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STOCKHOLM, Aug 26 2011 (IPS) - In the strife-stricken Middle East, oil has always been in the realm of politics. But in the Israeli-occupied territories of Gaza and the West Bank, oil has been supplanted by water.
Shaddad Attili, head of the Palestinian Water Authority, told IPS that the Palestinians have not only been deprived of water as a basic human right but that water is also being used as a weapon of war by the Israelis.
“Water is a humanitarian issue. It should be taken out of politics,” he said, pointing out that everyone in the region, including the Israelis, the Jordanians, the Lebanese and the Palestinians, should all be rightfully entitled to a basic human need.
Expressing strong feelings of anger and frustration, he said the deliberate destruction of water cisterns, wells and other essential water infrastructure by Israel continues – and targets the most vulnerable Palestinian communities.
Together, he said, these ‘facts of occupation’ greatly impact “our ability” to meet Palestine’s domestic, agricultural and industrial water needs both now and into the future.
“Simply stated, the Palestinian people are thirsting for justice and call on all states to demand the above from Israel, the occupying power, to bring an end to this unjust and deplorable situation,” Attili said.
“Not only are we denied our equitable and reasonable share of water under customary international water law; Palestinians have also been prevented from developing essential water infrastructure,” he said.
Last year the U.N. General Assembly adopted a resolution recognising the right to water and sanitation as a basic universal human right. But that basic human right is so far not applicable to the Palestinians.
Although the resolution was adopted by an overwhelming majority of states in the General Assembly, Israel abstained on that vote, along with the United States, Britain, Australia, Austria, Canada, Greece, Sweden, Japan, Israel, South Korea, Luxembourg, the Netherlands, Denmark, and Ireland – among the Western industrial nations.
In a critical report released last month, the U.N. Special Committee to Investigate Israeli Practices in Occupied Territories, expressed dismay at Israel’s “continuing disregard of its obligations under international law”.
“Unfortunately, what we found (in Gaza) was that the oppressive restrictions imposed on Gaza by Israel have the effect of collectively punishing the population,” said the three member committee following a visit to the Israeli-occupied territory.
With around 35 percent of Gaza’s land area excluded from agriculture due to Israel’s vague buffer zone along the border, and its fishing areas limited to only three nautical miles from the coast (85 percent of fisheries), the people of Gaza could hardly feed themselves, much less revive a decimated economy through exports, the committee said.
“It would be the occupying powers responsibility to assist with the reconstruction of Gaza,” noted the committee. Beyond the homes, schools and businesses that were destroyed, there is an urgent need for water treatment facilities, roads, sewage treatment and the restoration of power, it said.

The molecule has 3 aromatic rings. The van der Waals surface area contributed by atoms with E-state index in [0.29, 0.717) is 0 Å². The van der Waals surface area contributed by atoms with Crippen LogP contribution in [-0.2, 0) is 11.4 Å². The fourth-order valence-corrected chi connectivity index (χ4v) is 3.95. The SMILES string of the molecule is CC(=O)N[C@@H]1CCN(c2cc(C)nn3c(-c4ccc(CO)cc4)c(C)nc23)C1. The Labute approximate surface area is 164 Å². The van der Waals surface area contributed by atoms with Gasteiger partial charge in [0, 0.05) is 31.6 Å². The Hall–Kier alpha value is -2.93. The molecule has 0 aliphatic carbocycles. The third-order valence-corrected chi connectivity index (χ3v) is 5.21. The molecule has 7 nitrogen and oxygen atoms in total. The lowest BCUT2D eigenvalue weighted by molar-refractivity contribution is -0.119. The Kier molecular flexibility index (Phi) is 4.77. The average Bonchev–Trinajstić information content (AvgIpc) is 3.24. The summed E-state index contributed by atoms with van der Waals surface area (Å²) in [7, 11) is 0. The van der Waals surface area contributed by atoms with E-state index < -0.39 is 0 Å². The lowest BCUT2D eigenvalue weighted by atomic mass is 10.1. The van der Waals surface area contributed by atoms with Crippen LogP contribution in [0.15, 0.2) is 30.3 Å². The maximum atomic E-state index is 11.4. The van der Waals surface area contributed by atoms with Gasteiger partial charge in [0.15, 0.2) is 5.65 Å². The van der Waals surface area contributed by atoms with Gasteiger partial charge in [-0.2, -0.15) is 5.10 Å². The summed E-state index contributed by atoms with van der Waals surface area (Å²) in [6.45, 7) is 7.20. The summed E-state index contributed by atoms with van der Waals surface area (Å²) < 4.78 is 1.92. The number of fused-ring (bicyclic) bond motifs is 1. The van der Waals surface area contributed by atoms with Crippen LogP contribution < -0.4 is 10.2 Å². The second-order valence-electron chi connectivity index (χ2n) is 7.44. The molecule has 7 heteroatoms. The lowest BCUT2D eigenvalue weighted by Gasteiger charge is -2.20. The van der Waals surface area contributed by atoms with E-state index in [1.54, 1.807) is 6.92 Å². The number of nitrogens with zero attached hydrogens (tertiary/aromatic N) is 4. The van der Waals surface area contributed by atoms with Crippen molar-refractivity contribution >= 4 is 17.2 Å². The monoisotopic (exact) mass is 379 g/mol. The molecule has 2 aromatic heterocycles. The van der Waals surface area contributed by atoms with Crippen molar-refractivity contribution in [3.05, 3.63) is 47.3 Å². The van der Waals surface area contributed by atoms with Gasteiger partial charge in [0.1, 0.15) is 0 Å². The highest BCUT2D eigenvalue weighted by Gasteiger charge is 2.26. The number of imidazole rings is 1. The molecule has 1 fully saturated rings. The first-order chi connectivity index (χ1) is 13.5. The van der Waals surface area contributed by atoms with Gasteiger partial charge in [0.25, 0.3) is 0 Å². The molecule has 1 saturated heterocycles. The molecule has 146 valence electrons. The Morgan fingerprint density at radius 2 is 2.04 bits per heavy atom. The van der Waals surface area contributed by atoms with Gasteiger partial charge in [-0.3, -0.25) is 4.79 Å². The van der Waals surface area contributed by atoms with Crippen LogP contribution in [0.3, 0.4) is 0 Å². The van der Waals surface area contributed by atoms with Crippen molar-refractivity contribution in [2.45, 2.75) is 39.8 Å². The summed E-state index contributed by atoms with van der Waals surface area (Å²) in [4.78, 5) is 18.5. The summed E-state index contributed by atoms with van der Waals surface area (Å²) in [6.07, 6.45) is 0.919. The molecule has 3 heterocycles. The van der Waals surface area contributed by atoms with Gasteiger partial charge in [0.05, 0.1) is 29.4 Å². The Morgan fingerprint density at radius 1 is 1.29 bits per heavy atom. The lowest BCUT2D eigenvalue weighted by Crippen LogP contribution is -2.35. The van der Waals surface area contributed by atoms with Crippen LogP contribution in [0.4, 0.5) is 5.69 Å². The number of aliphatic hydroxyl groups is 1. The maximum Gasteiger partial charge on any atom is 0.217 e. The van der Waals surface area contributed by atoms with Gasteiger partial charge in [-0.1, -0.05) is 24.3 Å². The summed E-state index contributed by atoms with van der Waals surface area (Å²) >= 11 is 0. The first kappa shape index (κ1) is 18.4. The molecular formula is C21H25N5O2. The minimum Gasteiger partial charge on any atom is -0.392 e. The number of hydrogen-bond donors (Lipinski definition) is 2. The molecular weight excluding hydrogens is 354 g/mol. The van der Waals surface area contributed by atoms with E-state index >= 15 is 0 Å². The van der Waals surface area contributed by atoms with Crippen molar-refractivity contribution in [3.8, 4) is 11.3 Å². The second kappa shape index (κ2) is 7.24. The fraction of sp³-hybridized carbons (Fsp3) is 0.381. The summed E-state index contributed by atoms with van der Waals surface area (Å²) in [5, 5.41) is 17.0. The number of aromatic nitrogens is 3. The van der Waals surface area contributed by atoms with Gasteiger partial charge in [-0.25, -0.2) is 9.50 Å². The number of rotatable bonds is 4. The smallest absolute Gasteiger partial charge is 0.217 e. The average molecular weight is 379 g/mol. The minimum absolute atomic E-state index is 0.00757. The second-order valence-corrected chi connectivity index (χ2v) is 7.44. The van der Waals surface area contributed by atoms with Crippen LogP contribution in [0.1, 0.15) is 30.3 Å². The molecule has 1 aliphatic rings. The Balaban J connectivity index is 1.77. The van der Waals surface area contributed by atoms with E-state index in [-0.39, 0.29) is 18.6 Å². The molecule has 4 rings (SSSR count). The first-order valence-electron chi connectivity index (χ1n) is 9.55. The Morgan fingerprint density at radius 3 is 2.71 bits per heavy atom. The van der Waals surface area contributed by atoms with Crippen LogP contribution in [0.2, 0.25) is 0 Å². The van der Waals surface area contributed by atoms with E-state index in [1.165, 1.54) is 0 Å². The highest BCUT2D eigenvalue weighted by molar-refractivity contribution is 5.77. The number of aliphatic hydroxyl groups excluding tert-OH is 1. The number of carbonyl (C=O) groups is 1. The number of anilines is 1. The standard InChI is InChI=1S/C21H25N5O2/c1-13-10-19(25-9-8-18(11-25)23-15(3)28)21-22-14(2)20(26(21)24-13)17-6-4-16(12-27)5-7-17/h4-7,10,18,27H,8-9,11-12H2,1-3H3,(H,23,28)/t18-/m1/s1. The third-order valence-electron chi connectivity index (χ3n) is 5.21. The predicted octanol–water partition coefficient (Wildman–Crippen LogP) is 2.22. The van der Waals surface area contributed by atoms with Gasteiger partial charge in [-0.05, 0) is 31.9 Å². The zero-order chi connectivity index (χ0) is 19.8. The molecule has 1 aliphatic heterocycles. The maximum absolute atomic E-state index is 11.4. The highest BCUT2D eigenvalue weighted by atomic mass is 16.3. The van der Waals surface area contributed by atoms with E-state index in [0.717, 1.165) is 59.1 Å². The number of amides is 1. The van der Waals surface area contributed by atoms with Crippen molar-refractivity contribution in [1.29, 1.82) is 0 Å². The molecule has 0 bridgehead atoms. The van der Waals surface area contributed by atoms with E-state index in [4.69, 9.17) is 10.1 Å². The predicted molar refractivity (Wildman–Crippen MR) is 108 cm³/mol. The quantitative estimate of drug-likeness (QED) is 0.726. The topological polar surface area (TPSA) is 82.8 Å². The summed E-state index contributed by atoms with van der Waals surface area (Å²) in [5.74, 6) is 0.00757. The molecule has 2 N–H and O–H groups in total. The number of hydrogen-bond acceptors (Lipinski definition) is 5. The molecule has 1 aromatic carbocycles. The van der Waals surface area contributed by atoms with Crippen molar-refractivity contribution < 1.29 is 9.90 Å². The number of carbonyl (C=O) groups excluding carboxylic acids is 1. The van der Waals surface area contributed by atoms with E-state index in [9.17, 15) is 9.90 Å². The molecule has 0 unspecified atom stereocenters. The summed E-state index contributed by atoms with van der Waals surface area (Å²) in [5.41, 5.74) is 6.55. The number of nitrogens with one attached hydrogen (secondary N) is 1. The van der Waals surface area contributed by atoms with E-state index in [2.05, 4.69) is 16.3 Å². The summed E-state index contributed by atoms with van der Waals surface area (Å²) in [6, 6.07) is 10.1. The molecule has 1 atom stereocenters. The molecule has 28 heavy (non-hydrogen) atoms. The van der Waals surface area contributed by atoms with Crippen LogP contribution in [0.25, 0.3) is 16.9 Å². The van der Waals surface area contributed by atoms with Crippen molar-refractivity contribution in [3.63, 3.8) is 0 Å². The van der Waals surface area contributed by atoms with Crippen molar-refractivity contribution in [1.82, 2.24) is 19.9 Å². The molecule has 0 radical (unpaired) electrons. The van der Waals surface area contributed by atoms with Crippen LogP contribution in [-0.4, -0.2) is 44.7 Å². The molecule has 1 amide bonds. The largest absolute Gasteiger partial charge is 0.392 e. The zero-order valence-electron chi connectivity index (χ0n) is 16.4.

In a paper presented before the General Assembly last year, the Permanent Observer Mission of Palestine to the United Nations said that for 42 years, Palestine and its land have “witnessed all kinds of cruelty, destruction and abuse at the hands of Israel, the occupying power, targeting Palestinian life, livelihoods and resources.”
The right of the Palestinian people to have access to water resources and better utilise them was not exempted from these violations.
Following the Israeli occupation in 1967, and in violation of international law, Israel took control over all natural freshwater resources, including surface water, underground aquifers located beneath the occupied Palestinian territories, including East Jerusalem, in addition to exclusive access to the Jordan River Basin, the statement added.
Attili told IPS that it is time the international community intervened to resolve the problem.
Addressing delegates, he warned: “Make no mistake: there can be no viable Palestinian state without our having access to, as well as control and management over, sufficient water resources capable of meeting our present and future domestic, agricultural and industrial water needs.”
“We know what peace requires: what has been lacking up until now is the international political will to bring it about. It is this that needs to change, and I hope that this conference will help to make that change possible,” he added.
Attili also said in certain ways, the water-related challenges facing Palestine are the same or similar to those facing nation after nation around the world.
Fresh water availability is a critical issue in Palestine. “In addition to suffering acute water shortages, we also face enormous problems in terms of water quality. Over time, these problems have become dramatically worse.”
He said the year 2011 is of particular importance for Palestinians. A majority of nations have already recognised the state of Palestine, and “as you know, we will be seeking to have Palestine admitted as a member state of the United Nations in the coming month.”
“At the Palestinian Water Authority – as at many other institutions in Palestine, both in the public and private sectors – we have been preparing hard for the moment of statehood. We are ready to accept and carry out our responsibilities to the full, and to cooperate with others in the region for effective management of our shared water resources in accordance with the norms of international national law and best international practice.”
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